Moving forward: It's important to distinguish the differences between Brown and Floyd as receivers, because both players have key roles within the Cardinals' offense. Brown is a blazing deep threat who is learning how to become a better possession receiver, while Floyd is a prototypical outside receiver who can beat cornerbacks off the line of scrimmage and provides Palmer with a big target in deeper routes over the middle of the field. Floyd is the more physical of the two players, and there's always a place for a receiver with his skill set high up on an NFL depth chart, but the question remains whether the Cardinals see enough value in his production to resign him after the 2016 campaign. Floyd is talented enough that he may command more money than his on-field production would seemingly merit, and with the Cardinals needing to resign a number of key defensive pieces this offseason, there's uncertainty regarding how much room the team would have in its salary cap to keep Floyd. There's a number of factors playing into Floyd's future, and the manner in which the Cardinals use him this season will likely have a big impact on whether he stays with the team beyond 2016.

Key skill: Consistency

We could have chosen a number of things Floyd does well to highlight as the Cardinals' wide receiver's key skill, but entering a contract season, what the team and other organizations around the NFL would most like to see from Floyd is improved consistency. 

When Floyd entered the league as the 13th overall draft pick in 2012, there was excitement surrounding his explosiveness, pass-catching skills and blocking abilities. Even entering his fifth NFL season, there's still buzz around the tools Floyd brings to an offense, but Floyd has yet to truly live up to his post-college billing as a potential No. 1 wide receiver.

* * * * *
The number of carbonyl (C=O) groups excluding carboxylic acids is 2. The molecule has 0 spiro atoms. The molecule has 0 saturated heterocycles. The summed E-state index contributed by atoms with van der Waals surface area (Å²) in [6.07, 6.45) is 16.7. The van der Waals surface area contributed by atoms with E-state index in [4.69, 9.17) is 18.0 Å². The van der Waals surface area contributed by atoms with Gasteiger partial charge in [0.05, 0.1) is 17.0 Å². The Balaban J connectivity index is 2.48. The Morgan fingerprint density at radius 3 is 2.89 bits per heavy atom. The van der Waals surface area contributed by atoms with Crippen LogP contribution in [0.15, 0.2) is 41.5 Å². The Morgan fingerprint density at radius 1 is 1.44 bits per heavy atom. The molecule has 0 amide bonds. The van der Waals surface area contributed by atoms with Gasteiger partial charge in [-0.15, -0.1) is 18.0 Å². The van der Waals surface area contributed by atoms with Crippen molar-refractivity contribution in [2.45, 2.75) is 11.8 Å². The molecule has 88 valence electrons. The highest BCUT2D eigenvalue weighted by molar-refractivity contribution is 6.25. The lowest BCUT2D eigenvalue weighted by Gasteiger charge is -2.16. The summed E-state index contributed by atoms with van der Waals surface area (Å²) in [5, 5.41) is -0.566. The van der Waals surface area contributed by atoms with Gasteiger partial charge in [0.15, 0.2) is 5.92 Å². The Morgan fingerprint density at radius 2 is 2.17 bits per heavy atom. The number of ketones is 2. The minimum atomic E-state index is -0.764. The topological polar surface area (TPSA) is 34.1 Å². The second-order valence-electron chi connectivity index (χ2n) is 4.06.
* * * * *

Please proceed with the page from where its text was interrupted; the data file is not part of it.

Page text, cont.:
After catching 65 passes during his second NFL season, Floyd was pegged as the next breakout player and the heir apparent to Fitzgerald, but an injury to Palmer in 2014 caused a setback in Floyd's offensive involvement and the Cardinals' offense struggled as a result. Floyd had the opportunity to rebound in 2015, but Fitzgerald erupted for one of the best seasons of his career and Brown became the de facto No. 2 after Floyd struggled in the early going of the season. 

Late in the year, Floyd finally lived up to his capabilities, and turned in three 100-yard receiving performances over the final five weeks of the regular season. The player opposing defenses faced during that stretch is the player the Cardinals drafted Floyd to become, and it's the type of player his skill set suggests he's capable of being on a week-by-week basis.

In 2016, Floyd has the opportunity to grow into a more consistent threat, and if he hopes to garner the type of contract worthy of a No. 1 or No. 2 receiver this offseason, Floyd has no choice but to live up his potential. In the Cardinals' offense, the opportunities are plentiful, and Floyd's consistency in making the most of those opportunities will go a long way toward determining his success this season.

Overall value: To this point in Floyd's career, the Cardinals have received outstanding value from the wide receiver's rookie contract as Floyd never made upward of $3.2 million in a season and racked up an average of more than 50 catches per season for the first four years of his career. Nevertheless, the team decided to exercise the fifth-year option on Floyd's contract, and this is the season where Floyd's value may come into question. Scheduled to make upward of $7.2 million, Floyd's cap hit represents the 19th largest of any wide receiver in the NFL this season. With the Cardinals committed to paying Fitzgerald upward of $15 million in the final season of his contract, the team has already likely extended more money than it would like to wide receivers, so the Cardinals are counting on Floyd to deliver what needs to be the best season of his career to live up to the value his contract suggests he's worth.